ILLIOPOLIS — In their hometown of Majadahonda, Spain, Maria Montanes and Alba Merida are used to walking almost everywhere.
“We have shops, malls, everything is walking distance,” Maria said.
“Here, when you go somewhere, you take the car,” Alba added.
The two girls, part of a group of 23 Spanish students who visited Sangamon Valley and Tri-city schools to start the school year, are the Spanish equivalent of sophomores in high school.
In Spain, said their teacher, Ana Vidal, the grades are numbered instead. Secondary school, or high school, is required only through the first two years. Most students choose to stay for the last two years, at which point they take a mandatory exam which determines if they will be able to pursue the career of their choice.
Maria wants to be a doctor, while Alba has not yet decided. However, if a student's scores are not good enough, they can take the exam again. Those second two years of secondary education are important to ensure students have the best chance to do well on the exam. Students who choose to pursue a vocational path will begin that training after age 16, instead of moving on to the final two years of secondary school.
“It's different than where we live in Spain,” Maria said. “Classes are much more easier. What we are learning now in Spain, the kids here are learning two years later.”
Because of that, Vidal said, the Spanish students spent their days following junior and seniors through classes, and knew the subject matter.
In Spain, the students have much longer school days, from 9 a.m. to 5 p.m., with a morning break and a long lunch break, long enough that students usually go home for lunch, Maria said. Sports are not part of the school day, and if students want to participate in sports, they have to do so outside of school hours, which makes their day even longer, plus they usually have two or three hours of homework every day.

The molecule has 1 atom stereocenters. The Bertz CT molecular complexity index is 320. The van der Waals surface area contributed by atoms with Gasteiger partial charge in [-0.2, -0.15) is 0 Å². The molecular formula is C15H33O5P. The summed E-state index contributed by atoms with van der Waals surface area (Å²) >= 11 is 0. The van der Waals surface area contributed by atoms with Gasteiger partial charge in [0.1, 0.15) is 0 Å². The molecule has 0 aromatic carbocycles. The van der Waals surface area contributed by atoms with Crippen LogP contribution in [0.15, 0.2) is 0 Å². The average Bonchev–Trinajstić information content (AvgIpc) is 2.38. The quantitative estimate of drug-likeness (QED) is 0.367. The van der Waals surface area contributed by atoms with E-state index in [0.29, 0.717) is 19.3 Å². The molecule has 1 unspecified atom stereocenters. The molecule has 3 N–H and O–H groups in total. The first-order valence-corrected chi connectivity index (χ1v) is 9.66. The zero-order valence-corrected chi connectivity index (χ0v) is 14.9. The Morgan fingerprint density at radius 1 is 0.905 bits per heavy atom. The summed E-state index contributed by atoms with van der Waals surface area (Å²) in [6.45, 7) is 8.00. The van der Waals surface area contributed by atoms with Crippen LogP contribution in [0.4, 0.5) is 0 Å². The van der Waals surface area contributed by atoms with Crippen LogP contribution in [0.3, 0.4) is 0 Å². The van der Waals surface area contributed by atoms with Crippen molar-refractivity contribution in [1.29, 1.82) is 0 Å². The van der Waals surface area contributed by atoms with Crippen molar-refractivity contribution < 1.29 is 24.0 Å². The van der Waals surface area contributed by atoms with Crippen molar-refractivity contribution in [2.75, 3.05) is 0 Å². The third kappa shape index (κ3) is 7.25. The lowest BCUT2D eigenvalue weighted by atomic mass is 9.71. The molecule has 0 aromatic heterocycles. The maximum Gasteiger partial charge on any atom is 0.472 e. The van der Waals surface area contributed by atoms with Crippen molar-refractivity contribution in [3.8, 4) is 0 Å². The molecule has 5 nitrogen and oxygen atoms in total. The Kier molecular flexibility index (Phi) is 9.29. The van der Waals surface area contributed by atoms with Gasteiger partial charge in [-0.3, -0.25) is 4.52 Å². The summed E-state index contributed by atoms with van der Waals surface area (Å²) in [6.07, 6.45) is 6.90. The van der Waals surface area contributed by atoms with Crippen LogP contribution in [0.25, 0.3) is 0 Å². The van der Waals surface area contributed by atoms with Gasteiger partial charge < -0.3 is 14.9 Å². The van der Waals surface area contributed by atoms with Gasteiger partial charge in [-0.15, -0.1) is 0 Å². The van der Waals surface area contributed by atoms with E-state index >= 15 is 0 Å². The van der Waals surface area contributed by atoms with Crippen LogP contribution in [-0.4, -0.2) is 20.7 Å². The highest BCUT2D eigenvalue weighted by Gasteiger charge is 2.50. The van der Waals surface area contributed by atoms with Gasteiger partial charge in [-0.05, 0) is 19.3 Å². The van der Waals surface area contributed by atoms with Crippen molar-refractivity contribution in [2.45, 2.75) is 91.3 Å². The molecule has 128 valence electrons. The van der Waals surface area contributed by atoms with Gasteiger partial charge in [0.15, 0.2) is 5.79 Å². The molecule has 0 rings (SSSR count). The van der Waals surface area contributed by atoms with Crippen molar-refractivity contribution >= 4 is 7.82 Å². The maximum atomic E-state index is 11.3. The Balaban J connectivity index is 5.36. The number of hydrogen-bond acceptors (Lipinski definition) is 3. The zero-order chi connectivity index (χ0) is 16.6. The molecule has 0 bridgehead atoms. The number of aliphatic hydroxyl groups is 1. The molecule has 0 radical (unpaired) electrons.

Sangamon Valley German and Spanish teacher Joe Scanavino began the exchange program with German students through the German-American Partnership Program, where German students visit and stay with host families, and the American students visit in return the following spring. The program with German students proved so popular that families lined up to host, and Sangamon Valley students signed up for German classes in droves.
This year, the Spanish-American Partnership Program brought Spanish students, and the American students will visit Spain in June. Like the German students, Spanish students begin studying English very early, at age 5, though Vidal said the law has recently changed and Spanish kids will begin learning English at age 3. Maria and Alba speak English very comfortably and only occasionally have to stop and think of the word they want.
“I got in touch with Joe Scanavino, who had the exchange with Germany, and he's also the Spanish teacher,” Vidal said. “He wanted to start a Spanish exchange program also, and through friends we got in touch and started the Spanish exchange program. Our first exchange program was two years ago. We always come in September, and they come (to Spain) in June.”
Students stay with host families and when the Americans go to Spain in June, they'll stay with their exchange students' families.
Sangamon Valley schools even moved the date of homecoming to give the Spanish students the chance to experience it, said teacher Debby Hawkins, and that included participating in “pajama day” during Homecoming Week. That was a huge change for teens used to wearing uniforms to school, Vidal said.
“(In elementary school), the girls wear a white polo shirt, red jumper (sweater), red tights and a red (plaid) skirt,” she said. “Boys wear a red jumper, white polo shirt and gray pants. When they're older (in secondary school), they change to a blue jumper and blue tights for girls.”
Students who enroll for the second two years of secondary school in Spain can wear street clothes, she said. Their school, with 930 students, is also much larger than Sangamon Valley, where most students know each other.
The Spanish teens spent one day with elementary students, teaching them games and dances from Spain, and doing it in Spanish. Hawkins was impressed with how quickly the little ones picked up Spanish, and remembered the words and what they meant, she said.
“They read to them in both Spanish and English, taught them some typical Spanish dances, different things like that,” Hawkins said.